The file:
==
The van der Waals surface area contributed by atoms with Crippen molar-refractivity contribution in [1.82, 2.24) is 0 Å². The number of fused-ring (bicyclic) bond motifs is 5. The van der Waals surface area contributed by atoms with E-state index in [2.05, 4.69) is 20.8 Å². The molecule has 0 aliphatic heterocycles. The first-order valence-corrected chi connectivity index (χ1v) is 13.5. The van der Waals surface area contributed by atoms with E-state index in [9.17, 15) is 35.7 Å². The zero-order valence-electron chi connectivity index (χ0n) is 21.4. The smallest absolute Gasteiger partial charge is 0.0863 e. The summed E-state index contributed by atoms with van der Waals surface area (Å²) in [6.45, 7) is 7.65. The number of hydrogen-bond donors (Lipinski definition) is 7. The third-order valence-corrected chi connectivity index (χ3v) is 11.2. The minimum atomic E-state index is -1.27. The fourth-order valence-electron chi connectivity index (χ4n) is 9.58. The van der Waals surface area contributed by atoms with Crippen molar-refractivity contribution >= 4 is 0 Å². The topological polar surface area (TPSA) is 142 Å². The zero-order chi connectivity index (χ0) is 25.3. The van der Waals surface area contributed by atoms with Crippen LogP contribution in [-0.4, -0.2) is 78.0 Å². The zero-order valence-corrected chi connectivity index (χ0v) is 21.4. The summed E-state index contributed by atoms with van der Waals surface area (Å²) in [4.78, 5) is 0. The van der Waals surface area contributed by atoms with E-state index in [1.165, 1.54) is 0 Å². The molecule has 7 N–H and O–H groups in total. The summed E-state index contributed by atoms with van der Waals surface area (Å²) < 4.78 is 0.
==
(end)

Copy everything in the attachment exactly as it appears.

The van der Waals surface area contributed by atoms with Crippen molar-refractivity contribution in [1.82, 2.24) is 0 Å². The number of fused-ring (bicyclic) bond motifs is 5. The van der Waals surface area contributed by atoms with E-state index in [2.05, 4.69) is 20.8 Å². The molecule has 0 aliphatic heterocycles. The first-order valence-corrected chi connectivity index (χ1v) is 13.5. The van der Waals surface area contributed by atoms with E-state index in [9.17, 15) is 35.7 Å². The zero-order valence-electron chi connectivity index (χ0n) is 21.4. The smallest absolute Gasteiger partial charge is 0.0863 e. The summed E-state index contributed by atoms with van der Waals surface area (Å²) in [6.45, 7) is 7.65. The number of hydrogen-bond donors (Lipinski definition) is 7. The third-order valence-corrected chi connectivity index (χ3v) is 11.2. The minimum atomic E-state index is -1.27. The fourth-order valence-electron chi connectivity index (χ4n) is 9.58. The van der Waals surface area contributed by atoms with Crippen molar-refractivity contribution >= 4 is 0 Å². The topological polar surface area (TPSA) is 142 Å². The zero-order chi connectivity index (χ0) is 25.3. The van der Waals surface area contributed by atoms with Crippen LogP contribution in [-0.4, -0.2) is 78.0 Å². The zero-order valence-corrected chi connectivity index (χ0v) is 21.4. The summed E-state index contributed by atoms with van der Waals surface area (Å²) in [4.78, 5) is 0. The van der Waals surface area contributed by atoms with E-state index in [1.165, 1.54) is 0 Å². The molecule has 7 N–H and O–H groups in total. The summed E-state index contributed by atoms with van der Waals surface area (Å²) < 4.78 is 0.